A Project Fairy Tale review:
Title: The Brixen Witch
Author: Stacy DeKeyser
Genre: Middle Grade
Date Published: 2012
Blurb: An enchanted coin. A witch’s curse. And rats, rats everywhere! What’s a boy to do? When Rudi Bauer accidentally takes a witch’s coin, he unleashes her curse. Accident or not, he knows he’s got to fix things, so he tries to return the coin, only to lose it on the witch’s magic mountain just as the snows come. Plagued all winter by terrible dreams, Rudi tries to find the coin again in the spring, but it has vanished—and a plague of rats has descended on his village. Then a stranger arrives and promises to rid the village of rats—for the price of the missing coin. Desperate to get rid of the rats, the villagers agree—but when they cannot pay, the stranger exacts a price too terrible for anyone to bear.
So what’s the Pied Piper connection?
Just like the original fairy tale, thousands of rats invade a small town in medieval Germany, forcing the mayor to take action. He sends for an expert rat-catcher by the name of Herbert Wenzel, a man known by his reputation. At this point, I was thinking, “Aha. The Pied Piper!” However, in an interesting twist, Wenzel turns out to be a completely honest, non-magical exterminator (and from what I’ve read, a ‘rat-catcher’ was actually a profession in the middle ages!). Although Wenzel asks for a large sum to get rid of the rats, the town pays him the full amount after he succeeds. So there’s no greed or reneging on their part.
Wenzel leaves with his money, but the rats return to Brixen a week later. Shortly afterward, a mysterious stranger appears, claiming he can get rid of the pesky rodents with his music. Now we’ve got a Pied Piper! But the Piper’s demands are so high that the townspeople have no hope of paying—unless Rudi can find the witch’s coin he lost earlier. When the townspeople fail to come up with the coin, the Piper does his usual routine and spirits the children away with his music.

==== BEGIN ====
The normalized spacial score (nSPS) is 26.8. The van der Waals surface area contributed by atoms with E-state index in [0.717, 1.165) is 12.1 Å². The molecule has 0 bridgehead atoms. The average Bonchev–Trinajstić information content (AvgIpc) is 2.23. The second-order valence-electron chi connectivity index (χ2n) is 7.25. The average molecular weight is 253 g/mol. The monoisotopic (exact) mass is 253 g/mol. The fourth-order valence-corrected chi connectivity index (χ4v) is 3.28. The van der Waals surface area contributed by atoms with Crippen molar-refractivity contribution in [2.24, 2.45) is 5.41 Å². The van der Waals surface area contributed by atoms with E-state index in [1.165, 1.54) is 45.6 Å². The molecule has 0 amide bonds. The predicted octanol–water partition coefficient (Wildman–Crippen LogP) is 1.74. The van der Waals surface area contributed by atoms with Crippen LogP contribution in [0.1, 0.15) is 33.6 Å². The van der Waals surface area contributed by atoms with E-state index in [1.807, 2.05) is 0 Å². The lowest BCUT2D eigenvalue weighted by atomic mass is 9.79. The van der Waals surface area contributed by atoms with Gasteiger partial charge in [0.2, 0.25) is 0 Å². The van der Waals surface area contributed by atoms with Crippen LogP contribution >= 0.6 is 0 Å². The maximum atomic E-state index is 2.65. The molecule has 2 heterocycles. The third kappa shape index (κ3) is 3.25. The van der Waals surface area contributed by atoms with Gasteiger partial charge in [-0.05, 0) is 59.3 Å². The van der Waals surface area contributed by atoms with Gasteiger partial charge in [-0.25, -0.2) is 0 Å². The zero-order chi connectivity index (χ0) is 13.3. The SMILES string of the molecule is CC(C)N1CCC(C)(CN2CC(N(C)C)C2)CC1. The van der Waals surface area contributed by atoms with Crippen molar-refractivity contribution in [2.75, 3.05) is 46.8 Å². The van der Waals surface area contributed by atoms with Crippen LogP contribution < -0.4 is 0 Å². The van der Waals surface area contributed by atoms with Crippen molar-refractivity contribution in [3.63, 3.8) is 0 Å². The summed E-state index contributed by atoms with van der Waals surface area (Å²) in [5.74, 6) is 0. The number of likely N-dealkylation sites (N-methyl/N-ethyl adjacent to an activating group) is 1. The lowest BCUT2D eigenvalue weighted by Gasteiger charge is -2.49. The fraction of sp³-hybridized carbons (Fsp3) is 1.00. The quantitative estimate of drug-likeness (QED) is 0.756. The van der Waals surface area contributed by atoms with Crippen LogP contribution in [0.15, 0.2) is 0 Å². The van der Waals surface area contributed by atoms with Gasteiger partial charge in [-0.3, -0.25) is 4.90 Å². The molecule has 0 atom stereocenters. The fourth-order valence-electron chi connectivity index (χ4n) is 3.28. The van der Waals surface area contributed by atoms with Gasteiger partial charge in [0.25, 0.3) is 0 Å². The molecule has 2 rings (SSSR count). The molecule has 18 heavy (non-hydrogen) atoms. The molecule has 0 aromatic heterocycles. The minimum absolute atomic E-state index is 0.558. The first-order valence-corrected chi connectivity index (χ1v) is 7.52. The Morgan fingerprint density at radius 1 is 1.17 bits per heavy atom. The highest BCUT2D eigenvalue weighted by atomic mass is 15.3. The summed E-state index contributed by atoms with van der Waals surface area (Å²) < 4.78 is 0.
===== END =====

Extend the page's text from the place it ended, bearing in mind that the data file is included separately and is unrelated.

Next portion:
In this version, the Piper isn’t an itinerant musician but a servant of the local witch, who lives in the mountain outside of Brixen. Although the townspeople blame her for the plague of rats, it’s actually the Piper’s doing, as part of his master plan to seize all the witch’s magic for himself.
How does this stack up as a retelling?
The Brixen Witch was a decent re-imagining of the story, but it lacked the darkness and tension I’ve come to expect from Pied Piper retellings. Having recently read Donna Jo Napoli’s Breath, with its seriously grim, ultra-realistic depiction of medieval German, DeKeyser’s white-washed version fell short in comparison. Although the setting of Brixen was nicely done, I wondered why the author didn’t just use Hamelin.
Since this book was obviously geared for a younger audience, I never believed Brixen’s children would come to any harm, even when the Piper lured them away. So much emphasis was placed on the Brixen witch that the Piper didn’t seem like a real threat until the end of the book. I did enjoy the section where Wenzel and Rudi worked together to capture the rats (using ferrets to chase them out from under the floorboards!).
[Spoiler alert] As far as retellings go, this one has ends happily. Although the Piper gets the children to follow him up to the mountain, Rudi and the townspeople are able to save them. The book didn’t stand out for me, but I’d still recommend it for grade-school kids who enjoy re-imagined fairy tales. There’s enough tension and excitement, mixed with fantasy and mystery, to grab a younger reader’s interest.